"If money isn't loosened up, this sucker could go down" - George W. Bush warned in September 2008

Monday, August 16, 2010

Really good links - Liquidity trap - Zero bound - Fed

Brad DeLong - Liquidity trap - "I have always understood "liquidity trap" to mean a situation in which cash is effectively a perfect substitute for Treasury bills and in which as a result open-market operations in their standard form have no effect on anything.
        However, that does not mean that central banks are powerless in a liquidity trap:
        By taking duration, default, and systemic tail risk onto their balance sheets, they can diminish default and risk premia on debt instruments other than short-term Treasury bills.
        By changing expectations of future inflation rates, they can alter business decisions without taking any action to change the current levels of nominal interest rates."

Bill Hester - The Paradox of the Zero Bound - "Promising low rates for long periods of time is particularly pernicious following periods of credit crises, points out Arun Motianey, now with Roubini Global Economics, in his book SuperCycles. In a discussion of Japan's low policy rates over the last 15 years, Motianey points out that deflation became worse the longer Japan's equivalent Fed Funds rate stayed at zero.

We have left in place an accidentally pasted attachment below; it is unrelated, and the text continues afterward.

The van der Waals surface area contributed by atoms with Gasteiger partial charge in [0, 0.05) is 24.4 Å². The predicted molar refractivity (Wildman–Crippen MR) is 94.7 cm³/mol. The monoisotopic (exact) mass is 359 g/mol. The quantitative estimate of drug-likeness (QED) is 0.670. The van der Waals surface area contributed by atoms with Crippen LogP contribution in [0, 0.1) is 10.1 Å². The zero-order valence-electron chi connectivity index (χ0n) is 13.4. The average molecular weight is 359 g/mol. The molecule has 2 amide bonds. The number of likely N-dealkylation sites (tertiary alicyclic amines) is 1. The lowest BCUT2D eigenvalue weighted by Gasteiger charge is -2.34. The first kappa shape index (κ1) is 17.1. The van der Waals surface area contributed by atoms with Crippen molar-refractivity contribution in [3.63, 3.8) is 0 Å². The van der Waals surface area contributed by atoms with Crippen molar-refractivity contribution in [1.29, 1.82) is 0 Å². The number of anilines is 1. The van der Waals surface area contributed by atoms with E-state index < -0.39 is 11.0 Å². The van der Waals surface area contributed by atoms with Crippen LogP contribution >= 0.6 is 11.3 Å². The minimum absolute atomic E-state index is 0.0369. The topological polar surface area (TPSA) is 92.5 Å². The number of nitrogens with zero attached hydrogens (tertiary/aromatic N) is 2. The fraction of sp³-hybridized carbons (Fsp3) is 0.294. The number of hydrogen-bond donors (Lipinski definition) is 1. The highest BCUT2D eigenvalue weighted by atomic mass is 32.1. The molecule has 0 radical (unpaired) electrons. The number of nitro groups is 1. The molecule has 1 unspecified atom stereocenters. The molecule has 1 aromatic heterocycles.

Motianey argues a slightly different transition mechanism that pushes the economy into deflation, mainly through lending markets. He argues that after a credit crisis, government-supported banks are borrowing at close to government rates and at the same time being coerced to lend at rates lower than they would otherwise demand for the risk of default. The result is that they demand higher credit standards (typically higher operating cash flow) of their borrowers. Borrowers, mostly companies, oblige by halting the growth in or cutting the nominal wages of workers. Generalized price deflation typically follows wage deflation."

Tim Duy - A Bleak View - "Deferring to the faltering economy, the Federal Reserve stepped up its policy efforts last week. Barely. Almost imperceptibly. Indeed, it is almost as if the Fed could muster nothing better than throwing a bone to its critics. Will they throw more bones in the coming months? In this environment, I suspect the Fed will continue to do more than I expect, but less than is necessary."

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